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I was giving an evening talk at St Mawgan a few years back and was getting signed in at the guardroom when a car pulled up and a sergeant got out and went across to where the ensign was about to be lowered at 1800. He stood to attention and saluted as it came down, then got back in his car and drove back out of the camp.

I queried all this with the officer who was signing me in, Apparently there were so few officers left at St Mawgan that SNCOs took their turn as "orderly officer". Also it's now a duty which can be carried out from home - no requirement to stay and sleep on camp any more.

Times change.
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Old 24th Aug 2018, 11:13
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And gentlemen, that's only the stuff they (the OC/OS) told you about!!

Wasn't a lot of fun being "it" in either position as in most places you had the misfortune of the RAF police "watching your back".

Most exciting......being deputised as stand in guard commander as the original had been involved in car crash (must admit pretty good excuse) and at 3 am having the distinctly unpleasent experience of a 18 yr old cook/anti-terrorist elite trooper **** up his unload drill in the pitch darkness, at least he understood STOP.
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Old 24th Aug 2018, 11:51
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Leeming in 1987 was a building site, to the extent we were all going around in supply issued wellington boots due to all the construction work and mess on the roads. The guardroom is a portakabin sat in front of the under refurbishment permanent guardroom, opposite SHQ. I'm sat in the portakabin as Orderly Corporal (came round very frequently due to the lack of numbers) when I hear the sound of breaking glass. A civilian contractor has decided that the traffic cones that are being used to divert traffic around the construction areas will make effective weapons to smash the ground floor windows in SHQ. I'm not allowed to abandon the 'guardroom' so I phone the Orderly Sergeant to get down from the mess quickly as SHQ is deteriorating rapidly. I then had to phone plod in Bedale to attend because it was a civilian that was doing all the damage.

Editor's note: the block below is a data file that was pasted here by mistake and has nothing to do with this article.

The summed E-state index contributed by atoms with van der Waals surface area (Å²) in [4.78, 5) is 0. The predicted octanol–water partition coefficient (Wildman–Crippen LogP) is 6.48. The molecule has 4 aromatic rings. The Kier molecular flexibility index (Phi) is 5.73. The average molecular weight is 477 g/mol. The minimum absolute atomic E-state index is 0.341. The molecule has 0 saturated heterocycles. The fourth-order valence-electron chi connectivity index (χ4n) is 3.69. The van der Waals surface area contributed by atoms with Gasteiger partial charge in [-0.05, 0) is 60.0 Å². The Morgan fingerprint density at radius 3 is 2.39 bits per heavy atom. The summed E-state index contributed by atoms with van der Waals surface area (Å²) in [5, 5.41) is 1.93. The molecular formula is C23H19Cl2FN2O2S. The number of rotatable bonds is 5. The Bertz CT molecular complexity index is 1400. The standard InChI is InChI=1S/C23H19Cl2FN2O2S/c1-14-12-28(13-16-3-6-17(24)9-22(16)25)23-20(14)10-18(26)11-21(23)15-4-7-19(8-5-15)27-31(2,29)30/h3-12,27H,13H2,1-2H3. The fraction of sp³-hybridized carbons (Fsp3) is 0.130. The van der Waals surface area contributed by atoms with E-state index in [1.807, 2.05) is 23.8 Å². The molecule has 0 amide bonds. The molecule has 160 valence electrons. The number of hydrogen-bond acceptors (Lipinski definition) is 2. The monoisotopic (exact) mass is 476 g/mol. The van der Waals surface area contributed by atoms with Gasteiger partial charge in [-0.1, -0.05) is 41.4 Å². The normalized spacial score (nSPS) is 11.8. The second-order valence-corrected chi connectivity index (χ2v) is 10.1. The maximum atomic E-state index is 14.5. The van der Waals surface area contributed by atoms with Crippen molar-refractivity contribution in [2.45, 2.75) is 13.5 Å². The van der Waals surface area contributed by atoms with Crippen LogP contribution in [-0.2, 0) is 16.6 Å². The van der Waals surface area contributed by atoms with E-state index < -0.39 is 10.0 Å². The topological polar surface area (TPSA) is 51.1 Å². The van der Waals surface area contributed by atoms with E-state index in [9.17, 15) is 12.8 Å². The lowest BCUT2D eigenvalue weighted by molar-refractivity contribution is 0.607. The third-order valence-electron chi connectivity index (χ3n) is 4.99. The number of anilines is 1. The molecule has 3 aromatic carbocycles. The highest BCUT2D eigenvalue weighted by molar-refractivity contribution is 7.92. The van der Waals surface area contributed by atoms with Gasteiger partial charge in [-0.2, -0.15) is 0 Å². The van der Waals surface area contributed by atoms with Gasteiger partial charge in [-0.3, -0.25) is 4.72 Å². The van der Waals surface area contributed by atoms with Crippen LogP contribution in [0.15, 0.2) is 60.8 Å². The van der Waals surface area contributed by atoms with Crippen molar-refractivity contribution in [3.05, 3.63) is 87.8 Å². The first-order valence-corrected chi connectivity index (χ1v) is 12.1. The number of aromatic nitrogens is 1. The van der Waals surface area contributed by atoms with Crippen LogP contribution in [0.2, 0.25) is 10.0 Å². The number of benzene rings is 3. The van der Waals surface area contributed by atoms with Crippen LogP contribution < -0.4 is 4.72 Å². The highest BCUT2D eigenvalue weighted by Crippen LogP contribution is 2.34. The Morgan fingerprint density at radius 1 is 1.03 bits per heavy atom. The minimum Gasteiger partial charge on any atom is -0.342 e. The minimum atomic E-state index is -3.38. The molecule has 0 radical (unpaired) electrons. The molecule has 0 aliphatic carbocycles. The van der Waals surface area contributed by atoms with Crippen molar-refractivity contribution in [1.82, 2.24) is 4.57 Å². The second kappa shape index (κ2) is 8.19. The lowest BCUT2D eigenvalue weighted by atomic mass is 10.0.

Luckily, the Flt Sgt got down to SHQ pretty rapid and managed to persuade the miscreant that he'd made his point and to stop. It was either that or he'd just run out of ammunition, the intervening 30 years has dulled my memory. Eventually the police arrived and carted him off.

The following week, lying on my pit in the barrack block and it sounds like the place is getting trashed. When I open my room door, I find the same guy is now trying to smash in one of the room doors down the corridor. He recognises me from the previous week and disappears.

I found out later that his wife worked in the airmen's mess and she'd been giving out more than second helpings. He was on a revenge mission.
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Old 24th Aug 2018, 11:55
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OO one boring night at pre-pongo Wattisham...

Ring..ring "Evening sir, Orderly Sergeant speaking. An airman has been caught red-handed in the act of thieving, the RAFP have nicked him. Need you to come in and sort a few things".

Oh f*****g great, think I - and off I toddle to the guardroom.

"Evening Sergeant, how can I help?"
"The investigator is on his way and will explain all. Cup of tea, sir?"

Splendid chap. After a little while a character appears who is about as wide as he is tall, wearing a leather bomber jacket and looking like a tougher version of the late Lewis Collins ('Doyle' of The Professionals). He introduces himself as Cpl NNNN of the SIB... He produces notepad and pen and lays them out in a methodical manner.

"How can I help?", I ask.
"Well, I think you can probably leave it to me, sir. Unless we need to tumble Chummy's drum"
"You what? Are you allowed to do that?"
"I mean to search his accommodation, sir. It's an expression we use."